I want to thank my esteemed colleagues Steve Vladeck and Marty Lederman for their very illuminating discussion of the D.C. Circuit’s recent decision in al Bahlul. I was Mr. al Bahlul’s appointed defense counsel in his military commission (yes, the one who failed to preserve any of the issues for appeal at Mr. al Bahlul’s direction due to his boycott of the proceedings). Steve and Marty are right to be skeptical about the strength of the government’s case against Mr. al Bahlul. The bulk of the evidence presented at trial related to Mr. al Bahlul’s creation of media products for al Qaeda. There was no evidence that he was an operational terrorist.
Marty’s and Steve’s discussion of the opinions has rightly focused on the potential implications for other cases and the unresolved issues surrounding Mr. al Bahlul’s stand-alone conspiracy conviction that will be addressed by the original three judge panel of the court on remand. While these are important and fascinating issues, I would like to raise an issue that has not received any attention––what will happen to Mr. al Bahlul? At Mr. al Bahlul’s 2008 trial, he received a life sentence after being convicted of three offenses: material support, solicitation and conspiracy. Two of those convictions are now gone. The opinion thus concludes by remanding the case, “after panel consideration”, “to the CMCR [Court of Military Commission Review] to determine the effect, if any, of the two vacaturs on sentencing.”
Obviously, if the panel on remand vacates the conspiracy conviction as well, then the entire conviction and sentence will be vacated. This will result in Mr. al Bahlul’s reversion to ordinary detainee status. But what if the conspiracy conviction stands? In that case, I do not believe that the CMCR actually has the authority “to determine the effect, if any, of the two vacaturs on sentencing” as the DC Circuit suggests. Rather, in my view, the CMCR will be obligated to return the case to the Convening Authority for a potential rehearing on sentence. The Convening Authority will have a choice either to order a rehearing, or to simply approve a sentence of no punishment, which would also result in Mr. al Bahlul’s reversion from convicted prisoner to detainee. (Functionally, this latter option would be tantamount to approving a sentence of time-served, which, by that time, will likely be at least seven years, not including the nearly seven years Mr. al Bahlul spent as a detainee prior to his conviction.)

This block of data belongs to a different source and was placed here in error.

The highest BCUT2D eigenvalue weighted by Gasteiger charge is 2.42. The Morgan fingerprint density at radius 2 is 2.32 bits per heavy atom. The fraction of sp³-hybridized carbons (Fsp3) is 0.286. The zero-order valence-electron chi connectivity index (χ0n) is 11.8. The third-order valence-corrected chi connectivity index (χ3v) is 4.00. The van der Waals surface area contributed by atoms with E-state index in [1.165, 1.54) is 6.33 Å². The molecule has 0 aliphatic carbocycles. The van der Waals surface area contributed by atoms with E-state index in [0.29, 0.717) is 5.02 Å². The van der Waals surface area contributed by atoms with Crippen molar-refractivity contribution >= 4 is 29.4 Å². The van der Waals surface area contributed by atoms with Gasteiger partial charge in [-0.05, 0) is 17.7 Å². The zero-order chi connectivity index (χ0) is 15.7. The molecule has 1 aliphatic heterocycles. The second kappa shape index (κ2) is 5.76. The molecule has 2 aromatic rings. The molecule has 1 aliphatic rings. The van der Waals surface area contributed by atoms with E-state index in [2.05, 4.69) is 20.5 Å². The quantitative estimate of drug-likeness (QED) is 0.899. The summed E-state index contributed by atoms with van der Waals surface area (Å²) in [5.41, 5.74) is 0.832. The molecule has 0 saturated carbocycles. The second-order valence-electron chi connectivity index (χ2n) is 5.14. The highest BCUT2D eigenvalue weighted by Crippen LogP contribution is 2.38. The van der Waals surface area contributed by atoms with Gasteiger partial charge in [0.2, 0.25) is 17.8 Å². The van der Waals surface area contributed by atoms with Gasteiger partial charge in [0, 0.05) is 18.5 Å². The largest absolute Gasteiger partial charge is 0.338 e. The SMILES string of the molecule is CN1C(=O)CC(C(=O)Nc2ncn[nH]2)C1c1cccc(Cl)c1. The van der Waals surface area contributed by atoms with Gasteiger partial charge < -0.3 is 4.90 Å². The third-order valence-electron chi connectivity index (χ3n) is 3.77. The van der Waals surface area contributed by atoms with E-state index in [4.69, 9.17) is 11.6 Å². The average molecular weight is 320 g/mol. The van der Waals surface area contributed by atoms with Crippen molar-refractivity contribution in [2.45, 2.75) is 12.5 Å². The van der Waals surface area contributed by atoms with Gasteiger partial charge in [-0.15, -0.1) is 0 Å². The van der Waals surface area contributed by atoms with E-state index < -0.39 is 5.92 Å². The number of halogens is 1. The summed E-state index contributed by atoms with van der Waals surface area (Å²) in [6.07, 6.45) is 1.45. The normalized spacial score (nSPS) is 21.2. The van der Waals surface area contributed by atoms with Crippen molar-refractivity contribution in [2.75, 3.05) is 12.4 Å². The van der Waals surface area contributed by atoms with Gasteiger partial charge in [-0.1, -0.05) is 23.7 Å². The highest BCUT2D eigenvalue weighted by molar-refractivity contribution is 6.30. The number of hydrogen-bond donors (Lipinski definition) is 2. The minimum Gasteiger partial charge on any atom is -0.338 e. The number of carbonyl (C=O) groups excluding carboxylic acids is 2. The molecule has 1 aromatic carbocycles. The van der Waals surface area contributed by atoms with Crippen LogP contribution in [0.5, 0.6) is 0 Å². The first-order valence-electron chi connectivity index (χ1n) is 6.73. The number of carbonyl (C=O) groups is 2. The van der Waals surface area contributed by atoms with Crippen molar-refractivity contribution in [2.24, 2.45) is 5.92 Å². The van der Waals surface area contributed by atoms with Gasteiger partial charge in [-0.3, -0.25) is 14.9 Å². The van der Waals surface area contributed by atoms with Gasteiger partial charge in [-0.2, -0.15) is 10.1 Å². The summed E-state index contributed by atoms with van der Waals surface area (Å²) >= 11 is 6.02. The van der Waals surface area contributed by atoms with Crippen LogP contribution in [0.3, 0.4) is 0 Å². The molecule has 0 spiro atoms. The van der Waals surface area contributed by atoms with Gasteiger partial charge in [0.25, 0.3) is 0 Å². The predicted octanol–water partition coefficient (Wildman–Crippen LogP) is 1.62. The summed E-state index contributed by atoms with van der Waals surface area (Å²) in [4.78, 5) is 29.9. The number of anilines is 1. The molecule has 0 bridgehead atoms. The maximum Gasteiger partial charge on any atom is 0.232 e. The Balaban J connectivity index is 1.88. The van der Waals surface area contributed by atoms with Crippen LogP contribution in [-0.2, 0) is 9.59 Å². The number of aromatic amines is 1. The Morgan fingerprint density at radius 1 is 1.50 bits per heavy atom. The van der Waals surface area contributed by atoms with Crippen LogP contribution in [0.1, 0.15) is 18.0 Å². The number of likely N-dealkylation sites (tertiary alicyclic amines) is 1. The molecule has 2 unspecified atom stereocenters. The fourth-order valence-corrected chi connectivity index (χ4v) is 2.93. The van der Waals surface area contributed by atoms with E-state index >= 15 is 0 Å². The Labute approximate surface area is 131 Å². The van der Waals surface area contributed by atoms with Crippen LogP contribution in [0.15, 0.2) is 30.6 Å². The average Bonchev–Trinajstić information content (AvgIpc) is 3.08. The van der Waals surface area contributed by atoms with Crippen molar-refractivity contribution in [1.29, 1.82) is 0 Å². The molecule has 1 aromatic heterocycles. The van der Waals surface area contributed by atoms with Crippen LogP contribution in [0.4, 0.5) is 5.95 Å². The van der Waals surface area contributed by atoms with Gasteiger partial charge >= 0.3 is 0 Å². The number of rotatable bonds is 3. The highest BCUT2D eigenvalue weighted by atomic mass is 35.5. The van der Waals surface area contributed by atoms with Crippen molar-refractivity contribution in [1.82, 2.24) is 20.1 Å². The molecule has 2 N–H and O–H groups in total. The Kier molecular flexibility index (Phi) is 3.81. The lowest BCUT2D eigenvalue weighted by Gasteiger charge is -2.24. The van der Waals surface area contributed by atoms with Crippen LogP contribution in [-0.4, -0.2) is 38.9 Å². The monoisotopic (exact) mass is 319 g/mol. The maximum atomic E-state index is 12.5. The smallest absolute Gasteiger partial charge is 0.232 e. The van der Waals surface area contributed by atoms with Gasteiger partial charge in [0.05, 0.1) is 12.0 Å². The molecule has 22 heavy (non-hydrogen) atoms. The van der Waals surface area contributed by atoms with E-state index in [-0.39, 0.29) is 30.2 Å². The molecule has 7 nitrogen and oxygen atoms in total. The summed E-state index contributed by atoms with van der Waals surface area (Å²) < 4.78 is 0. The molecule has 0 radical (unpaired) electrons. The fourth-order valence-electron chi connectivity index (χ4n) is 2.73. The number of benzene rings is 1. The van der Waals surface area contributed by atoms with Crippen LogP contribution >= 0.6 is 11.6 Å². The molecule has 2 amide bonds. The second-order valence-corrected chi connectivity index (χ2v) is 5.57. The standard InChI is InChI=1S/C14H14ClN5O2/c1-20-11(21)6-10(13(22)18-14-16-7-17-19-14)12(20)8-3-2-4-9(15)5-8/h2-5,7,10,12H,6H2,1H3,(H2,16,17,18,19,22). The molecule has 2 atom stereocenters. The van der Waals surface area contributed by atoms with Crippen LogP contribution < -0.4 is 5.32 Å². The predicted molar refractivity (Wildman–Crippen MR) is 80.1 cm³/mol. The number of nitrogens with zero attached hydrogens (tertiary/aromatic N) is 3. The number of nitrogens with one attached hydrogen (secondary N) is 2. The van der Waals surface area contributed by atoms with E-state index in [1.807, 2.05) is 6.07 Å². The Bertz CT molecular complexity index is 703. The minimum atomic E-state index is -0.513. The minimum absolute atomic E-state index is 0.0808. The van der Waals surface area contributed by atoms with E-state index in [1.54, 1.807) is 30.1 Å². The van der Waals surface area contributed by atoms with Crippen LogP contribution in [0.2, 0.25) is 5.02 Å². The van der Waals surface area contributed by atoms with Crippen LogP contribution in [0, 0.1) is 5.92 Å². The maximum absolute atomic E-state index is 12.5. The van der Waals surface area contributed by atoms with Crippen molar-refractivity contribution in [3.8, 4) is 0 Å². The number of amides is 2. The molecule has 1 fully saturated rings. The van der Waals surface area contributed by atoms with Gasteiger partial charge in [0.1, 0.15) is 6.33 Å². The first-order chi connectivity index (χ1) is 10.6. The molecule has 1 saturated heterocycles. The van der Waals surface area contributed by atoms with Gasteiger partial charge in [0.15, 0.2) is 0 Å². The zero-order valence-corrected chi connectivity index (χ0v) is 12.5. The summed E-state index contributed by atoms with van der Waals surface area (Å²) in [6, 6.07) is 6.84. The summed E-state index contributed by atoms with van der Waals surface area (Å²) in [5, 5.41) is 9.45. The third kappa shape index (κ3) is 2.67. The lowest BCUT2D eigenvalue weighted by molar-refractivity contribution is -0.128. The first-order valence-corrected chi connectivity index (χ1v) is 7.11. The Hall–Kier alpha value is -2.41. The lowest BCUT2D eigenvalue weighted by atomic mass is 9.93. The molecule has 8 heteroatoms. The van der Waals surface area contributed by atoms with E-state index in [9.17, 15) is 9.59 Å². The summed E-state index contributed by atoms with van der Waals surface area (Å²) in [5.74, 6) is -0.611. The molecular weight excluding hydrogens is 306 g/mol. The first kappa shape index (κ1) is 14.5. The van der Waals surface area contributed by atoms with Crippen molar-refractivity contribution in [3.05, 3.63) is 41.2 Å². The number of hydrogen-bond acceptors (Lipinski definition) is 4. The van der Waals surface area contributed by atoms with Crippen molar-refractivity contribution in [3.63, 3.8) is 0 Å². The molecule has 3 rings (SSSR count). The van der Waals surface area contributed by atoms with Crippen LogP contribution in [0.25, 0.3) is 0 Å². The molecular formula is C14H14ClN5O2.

But couldn’t the CMCR simply recalculate the sentence? The answer lies in the scope of appellate authority given to the CMCR in the Military Commissions Act of 2006 (the statute under which Mr. al Bahlul was tried). This law, although modeled on the Uniform Code of Military Justice, differed in a number of respects from the procedures of the military justice system, including in the scope of appellate review. When some portion of a court-martial conviction is reversed on appeal, the service criminal court of appeal has a choice: determine an appropriate sentence itself, or order a rehearing on the sentence. This ability of military courts of appeal to reassess sentences after some of the convictions have been vacated is explained in U.S. v. Sales, 22 M.J. 305 (CMA 1986), and derives from the language of Article 66, UCMJ.